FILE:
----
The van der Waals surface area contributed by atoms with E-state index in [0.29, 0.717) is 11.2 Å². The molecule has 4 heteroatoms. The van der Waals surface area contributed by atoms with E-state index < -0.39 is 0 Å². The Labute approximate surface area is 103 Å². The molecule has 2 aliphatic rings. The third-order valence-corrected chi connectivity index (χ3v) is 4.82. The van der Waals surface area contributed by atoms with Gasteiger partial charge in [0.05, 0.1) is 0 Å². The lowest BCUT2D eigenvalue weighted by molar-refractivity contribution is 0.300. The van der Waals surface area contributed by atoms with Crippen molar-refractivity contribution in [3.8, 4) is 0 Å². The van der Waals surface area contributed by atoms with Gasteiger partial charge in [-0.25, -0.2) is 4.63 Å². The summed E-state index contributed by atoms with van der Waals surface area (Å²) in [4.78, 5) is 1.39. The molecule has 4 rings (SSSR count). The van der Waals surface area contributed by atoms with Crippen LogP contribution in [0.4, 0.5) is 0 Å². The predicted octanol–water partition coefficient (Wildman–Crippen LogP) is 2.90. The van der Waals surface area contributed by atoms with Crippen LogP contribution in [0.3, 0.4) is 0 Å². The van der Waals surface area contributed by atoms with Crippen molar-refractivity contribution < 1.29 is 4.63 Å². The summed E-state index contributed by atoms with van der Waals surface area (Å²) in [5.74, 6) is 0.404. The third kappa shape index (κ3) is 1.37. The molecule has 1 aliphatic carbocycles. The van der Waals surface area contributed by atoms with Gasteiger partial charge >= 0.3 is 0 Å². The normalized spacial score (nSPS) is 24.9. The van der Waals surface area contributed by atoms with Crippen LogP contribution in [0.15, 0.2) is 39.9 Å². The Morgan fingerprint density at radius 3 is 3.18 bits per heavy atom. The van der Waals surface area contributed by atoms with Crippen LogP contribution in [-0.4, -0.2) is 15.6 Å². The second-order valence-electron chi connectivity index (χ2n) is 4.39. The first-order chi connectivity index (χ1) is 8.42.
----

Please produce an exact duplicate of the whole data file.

The van der Waals surface area contributed by atoms with E-state index in [0.29, 0.717) is 11.2 Å². The molecule has 4 heteroatoms. The van der Waals surface area contributed by atoms with E-state index < -0.39 is 0 Å². The Labute approximate surface area is 103 Å². The molecule has 2 aliphatic rings. The third-order valence-corrected chi connectivity index (χ3v) is 4.82. The van der Waals surface area contributed by atoms with Gasteiger partial charge in [0.05, 0.1) is 0 Å². The lowest BCUT2D eigenvalue weighted by molar-refractivity contribution is 0.300. The van der Waals surface area contributed by atoms with Crippen molar-refractivity contribution in [3.8, 4) is 0 Å². The van der Waals surface area contributed by atoms with Gasteiger partial charge in [-0.25, -0.2) is 4.63 Å². The summed E-state index contributed by atoms with van der Waals surface area (Å²) in [4.78, 5) is 1.39. The molecule has 4 rings (SSSR count). The van der Waals surface area contributed by atoms with Crippen LogP contribution in [0.4, 0.5) is 0 Å². The predicted octanol–water partition coefficient (Wildman–Crippen LogP) is 2.90. The van der Waals surface area contributed by atoms with Crippen LogP contribution in [0.3, 0.4) is 0 Å². The van der Waals surface area contributed by atoms with Crippen molar-refractivity contribution < 1.29 is 4.63 Å². The summed E-state index contributed by atoms with van der Waals surface area (Å²) in [5.74, 6) is 0.404. The third kappa shape index (κ3) is 1.37. The molecule has 1 aliphatic carbocycles. The van der Waals surface area contributed by atoms with Gasteiger partial charge >= 0.3 is 0 Å². The normalized spacial score (nSPS) is 24.9. The van der Waals surface area contributed by atoms with Crippen LogP contribution in [0.15, 0.2) is 39.9 Å². The Morgan fingerprint density at radius 3 is 3.18 bits per heavy atom. The van der Waals surface area contributed by atoms with Crippen LogP contribution in [-0.4, -0.2) is 15.6 Å². The second-order valence-electron chi connectivity index (χ2n) is 4.39. The first-order chi connectivity index (χ1) is 8.42.